And then, it doesn’t take long for the letter to get to the heart of the matter. The real, deep concerns with Kavanaugh’s nomination have to do with abortion and contraception. This isn’t the least bit surprising.

Since his campaign launched, Trump has repeatedly promised to appoint justices who would overturn Roe v. Wade. Overturning that decision would endanger the lives of countless people who need or may need abortions — including many who sign this letter.

Just a few months ago, Judge Kavanaugh ruled to deny a detained immigrant minor her constitutional right to abortion

The judge employed similar spurious reasoning in a 2015 dissent arguing that the ACA’s contraceptive mandate violated the rights of religious organizations, even though those organizations were granted an accommodation that allowed them to opt out of providing contraceptive coverage. Kavanaugh’s opinions give us grave concern that he will consistently prioritize the beliefs of third-parties over the rights of the oppressed…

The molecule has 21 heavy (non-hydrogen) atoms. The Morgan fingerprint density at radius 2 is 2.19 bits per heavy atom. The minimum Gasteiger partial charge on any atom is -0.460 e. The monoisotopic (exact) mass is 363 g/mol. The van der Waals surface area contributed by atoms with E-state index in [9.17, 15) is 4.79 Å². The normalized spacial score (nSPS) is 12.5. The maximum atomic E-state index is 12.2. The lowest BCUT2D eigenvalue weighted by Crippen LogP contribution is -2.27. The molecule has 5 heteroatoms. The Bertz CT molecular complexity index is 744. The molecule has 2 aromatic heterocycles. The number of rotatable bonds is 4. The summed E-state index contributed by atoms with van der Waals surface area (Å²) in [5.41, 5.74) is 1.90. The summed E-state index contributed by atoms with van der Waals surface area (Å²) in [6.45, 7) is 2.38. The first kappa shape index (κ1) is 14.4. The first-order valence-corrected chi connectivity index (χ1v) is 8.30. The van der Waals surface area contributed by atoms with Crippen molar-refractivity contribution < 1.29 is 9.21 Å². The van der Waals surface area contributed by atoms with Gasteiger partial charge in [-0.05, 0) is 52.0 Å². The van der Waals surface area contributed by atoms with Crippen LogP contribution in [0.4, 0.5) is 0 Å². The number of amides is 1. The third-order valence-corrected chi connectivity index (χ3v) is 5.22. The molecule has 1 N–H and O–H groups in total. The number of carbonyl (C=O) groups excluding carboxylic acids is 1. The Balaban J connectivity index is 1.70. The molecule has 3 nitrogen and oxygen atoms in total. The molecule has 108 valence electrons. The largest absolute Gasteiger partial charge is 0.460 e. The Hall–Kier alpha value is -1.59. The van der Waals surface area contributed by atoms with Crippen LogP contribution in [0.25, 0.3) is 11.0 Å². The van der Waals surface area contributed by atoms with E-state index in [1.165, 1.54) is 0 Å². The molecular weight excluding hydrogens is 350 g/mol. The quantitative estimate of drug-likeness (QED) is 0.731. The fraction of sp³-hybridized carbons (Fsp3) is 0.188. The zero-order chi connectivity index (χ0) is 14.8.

Rights of the…oppressed? As an American female of reproductive age, I hereby state that birth control is not my right. But that makes no difference to them. They insist the state must pay for a woman’s uterus by subsidizing hormonal birth control or covering the cost of “care” at Planned Parenthood. And apparently, for all of their education and intellectual prowess, they ignore a two-fold fact. Firstly, birth control is never going away. Ever. Too many partake and too many produce it. These drugs are a major part of the pharmaceutical industry. Secondly, you are more than welcome to open up your Michael Kors handbag from the Fall 2018 collection, which you purchased for $325.00, and buy some of your own contraception. Why should anyone else cover this cost? I bet you can do it, sweetheart.

The last paragraph is my favorite. It’s so deliciously frantic and extreme. Emphasis mine.